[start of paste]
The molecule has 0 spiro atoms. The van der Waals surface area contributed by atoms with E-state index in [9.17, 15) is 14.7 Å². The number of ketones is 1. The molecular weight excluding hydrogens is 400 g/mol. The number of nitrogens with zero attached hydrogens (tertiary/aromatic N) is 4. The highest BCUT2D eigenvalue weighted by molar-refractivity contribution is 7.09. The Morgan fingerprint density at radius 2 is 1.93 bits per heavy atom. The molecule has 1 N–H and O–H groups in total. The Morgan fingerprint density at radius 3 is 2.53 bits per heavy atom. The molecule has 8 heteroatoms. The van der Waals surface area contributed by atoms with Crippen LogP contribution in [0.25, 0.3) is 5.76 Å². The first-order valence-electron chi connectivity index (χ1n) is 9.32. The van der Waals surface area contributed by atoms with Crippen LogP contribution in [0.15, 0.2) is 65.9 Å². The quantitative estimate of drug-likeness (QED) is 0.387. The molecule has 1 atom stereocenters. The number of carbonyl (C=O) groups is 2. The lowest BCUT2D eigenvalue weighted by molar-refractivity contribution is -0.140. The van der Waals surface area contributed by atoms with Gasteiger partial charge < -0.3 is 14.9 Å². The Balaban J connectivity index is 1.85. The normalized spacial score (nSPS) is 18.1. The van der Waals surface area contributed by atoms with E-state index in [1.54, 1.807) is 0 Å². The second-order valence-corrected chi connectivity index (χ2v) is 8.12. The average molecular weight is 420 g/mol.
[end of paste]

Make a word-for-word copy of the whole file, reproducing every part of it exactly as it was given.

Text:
The molecule has 0 spiro atoms. The van der Waals surface area contributed by atoms with E-state index in [9.17, 15) is 14.7 Å². The number of ketones is 1. The molecular weight excluding hydrogens is 400 g/mol. The number of nitrogens with zero attached hydrogens (tertiary/aromatic N) is 4. The highest BCUT2D eigenvalue weighted by molar-refractivity contribution is 7.09. The Morgan fingerprint density at radius 2 is 1.93 bits per heavy atom. The molecule has 1 N–H and O–H groups in total. The Morgan fingerprint density at radius 3 is 2.53 bits per heavy atom. The molecule has 8 heteroatoms. The van der Waals surface area contributed by atoms with Crippen LogP contribution in [0.25, 0.3) is 5.76 Å². The first-order valence-electron chi connectivity index (χ1n) is 9.32. The van der Waals surface area contributed by atoms with Crippen LogP contribution in [0.15, 0.2) is 65.9 Å². The quantitative estimate of drug-likeness (QED) is 0.387. The molecule has 1 atom stereocenters. The number of carbonyl (C=O) groups is 2. The lowest BCUT2D eigenvalue weighted by molar-refractivity contribution is -0.140. The van der Waals surface area contributed by atoms with Gasteiger partial charge < -0.3 is 14.9 Å². The Balaban J connectivity index is 1.85. The normalized spacial score (nSPS) is 18.1. The van der Waals surface area contributed by atoms with E-state index in [1.54, 1.807) is 0 Å². The second-order valence-corrected chi connectivity index (χ2v) is 8.12. The average molecular weight is 420 g/mol.